LUANDA: Health workers wearing personal protective equipment (PPE) prepare to conduct post-landing tests that Angola started to require for travellers from Brazil and Portugal, to stop the new COVID-19 strain, at the Luanda International Airport, in Luanda, yesterday. - AFP

GENEVA: China confirmed yesterday that it had detected the UK variant of the coronavirus, joining at least 60 other countries, as US President-elect Joe Biden's incoming administration committed to rejoining the World Health Organization. COVID-19 has claimed more than two million lives globally since it was first detected in the Chinese city of Wuhan more than a year ago, while the total number of reported cases is edging towards 100 million, according to an AFP tally.

The arrival of mass inoculation drives in the United States, Europe and Asia had brought hope that the end of the epidemic was in sight. The latest good news on that front came from India, which yesterday exported its first batch of locally produced coronavirus shots. The "Pharmacy of the World will deliver to overcome the COVID challenge", Foreign Minister S Jaishankar tweeted, as India promised supplies to several other countries in the region.

More than 51 million vaccines have now been given out around the world, according to an AFP count, but the WHO has warned that rich countries are hogging most of the doses. Israel has vaccinated the highest percentage of its population by far, while the United States has administered the most shots, followed by China and the UK.

But the WHO warned yesterday that more than 60 countries were now grappling with the UK strain-and that 23 countries and territories had reported the South African variant, both of which are believed to be more infectious. The number of new deaths worldwide climbed to a record high of 93,000 over the previous week, it added, with 4.7 million new cases reported over the same period. Concern over the new variants has triggered governments around the world to toughen constraints on restriction-weary populations as officials grapple with how to slow infections until vaccines become widely available.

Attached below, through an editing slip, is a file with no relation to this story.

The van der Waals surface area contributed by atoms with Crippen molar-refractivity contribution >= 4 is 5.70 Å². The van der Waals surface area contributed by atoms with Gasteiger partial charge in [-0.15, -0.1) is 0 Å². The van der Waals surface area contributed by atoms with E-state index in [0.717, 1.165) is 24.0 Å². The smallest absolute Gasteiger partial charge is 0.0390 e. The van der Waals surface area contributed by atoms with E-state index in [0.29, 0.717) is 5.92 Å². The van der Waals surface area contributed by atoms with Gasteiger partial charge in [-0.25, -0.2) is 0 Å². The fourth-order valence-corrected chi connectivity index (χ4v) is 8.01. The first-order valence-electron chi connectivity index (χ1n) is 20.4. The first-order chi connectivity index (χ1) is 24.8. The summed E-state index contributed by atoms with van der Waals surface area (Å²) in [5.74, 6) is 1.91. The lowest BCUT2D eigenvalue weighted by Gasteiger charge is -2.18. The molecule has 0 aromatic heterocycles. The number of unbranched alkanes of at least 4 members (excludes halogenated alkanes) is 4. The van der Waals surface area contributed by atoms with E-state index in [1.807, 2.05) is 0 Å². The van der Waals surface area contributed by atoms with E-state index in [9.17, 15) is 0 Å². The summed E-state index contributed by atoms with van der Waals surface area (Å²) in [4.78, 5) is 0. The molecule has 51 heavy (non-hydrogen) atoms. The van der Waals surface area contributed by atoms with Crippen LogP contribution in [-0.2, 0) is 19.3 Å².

Biden to change tack

In the US, by far the worst-hit nation with more than 400,000 deaths, Biden focused on healing at a memorial for victims on the eve of his inauguration. "Let us shine the lights in the darkness along the sacred pool of reflection and remember all who we lost," Biden said at Washington's National Mall reflecting pool, where lights were turned on as a memorial to those who have died. Yesterday Biden's aides said his administration would immediately reverse Trump's decision to leave the WHO.

Jeff Zients, the new president's point-man for fighting the pandemic, said Biden would also establish an office of COVID-19 response inside the White House. "America's withdrawal from the international arena has impeded progress on the global response and left us more vulnerable to future pandemics," Zients said. He added that leading US coronavirus expert Anthony Fauci will lead a delegation to take part in the WHO Executive Board meeting today.

Beijing lockdown

In China, 1.6 million residents were banned from leaving Beijing yesterday as two COVID-19 cases linked to the UK virus variant were found in the capital. The country is battling its largest resurgence in nearly a year, although the official figures are startlingly low compared to the rest of the world: just seven cases were reported in Beijing yesterday. Authorities ordered residents of the southern Beijing district of Daxing-which covers one of the city's two international airports-to remain indoors. - AFP